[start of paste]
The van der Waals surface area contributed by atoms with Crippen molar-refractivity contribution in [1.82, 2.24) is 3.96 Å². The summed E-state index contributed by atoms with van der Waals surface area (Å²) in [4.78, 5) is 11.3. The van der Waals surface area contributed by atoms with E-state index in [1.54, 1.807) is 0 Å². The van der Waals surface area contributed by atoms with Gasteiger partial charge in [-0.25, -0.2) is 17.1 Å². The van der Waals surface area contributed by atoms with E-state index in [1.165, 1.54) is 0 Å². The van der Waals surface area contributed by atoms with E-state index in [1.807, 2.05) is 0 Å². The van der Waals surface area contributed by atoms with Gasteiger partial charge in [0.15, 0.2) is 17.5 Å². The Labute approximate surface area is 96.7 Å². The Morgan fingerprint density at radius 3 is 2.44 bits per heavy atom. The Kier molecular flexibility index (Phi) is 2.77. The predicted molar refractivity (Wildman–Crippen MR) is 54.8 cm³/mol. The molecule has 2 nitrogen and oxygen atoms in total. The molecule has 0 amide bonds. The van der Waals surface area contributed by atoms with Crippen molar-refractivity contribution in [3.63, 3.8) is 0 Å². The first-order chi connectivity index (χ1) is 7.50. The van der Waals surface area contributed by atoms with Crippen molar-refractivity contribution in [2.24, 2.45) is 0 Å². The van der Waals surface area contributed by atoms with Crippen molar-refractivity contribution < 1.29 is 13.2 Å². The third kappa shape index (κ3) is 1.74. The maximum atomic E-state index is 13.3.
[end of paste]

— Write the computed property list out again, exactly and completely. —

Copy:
The van der Waals surface area contributed by atoms with Crippen molar-refractivity contribution in [1.82, 2.24) is 3.96 Å². The summed E-state index contributed by atoms with van der Waals surface area (Å²) in [4.78, 5) is 11.3. The van der Waals surface area contributed by atoms with E-state index in [1.54, 1.807) is 0 Å². The van der Waals surface area contributed by atoms with Gasteiger partial charge in [-0.25, -0.2) is 17.1 Å². The van der Waals surface area contributed by atoms with E-state index in [1.165, 1.54) is 0 Å². The van der Waals surface area contributed by atoms with E-state index in [1.807, 2.05) is 0 Å². The van der Waals surface area contributed by atoms with Gasteiger partial charge in [0.15, 0.2) is 17.5 Å². The Labute approximate surface area is 96.7 Å². The Morgan fingerprint density at radius 3 is 2.44 bits per heavy atom. The Kier molecular flexibility index (Phi) is 2.77. The predicted molar refractivity (Wildman–Crippen MR) is 54.8 cm³/mol. The molecule has 2 nitrogen and oxygen atoms in total. The molecule has 0 amide bonds. The van der Waals surface area contributed by atoms with Crippen molar-refractivity contribution in [3.63, 3.8) is 0 Å². The first-order chi connectivity index (χ1) is 7.50. The van der Waals surface area contributed by atoms with Crippen molar-refractivity contribution in [2.24, 2.45) is 0 Å². The van der Waals surface area contributed by atoms with Crippen molar-refractivity contribution < 1.29 is 13.2 Å². The third kappa shape index (κ3) is 1.74. The maximum atomic E-state index is 13.3.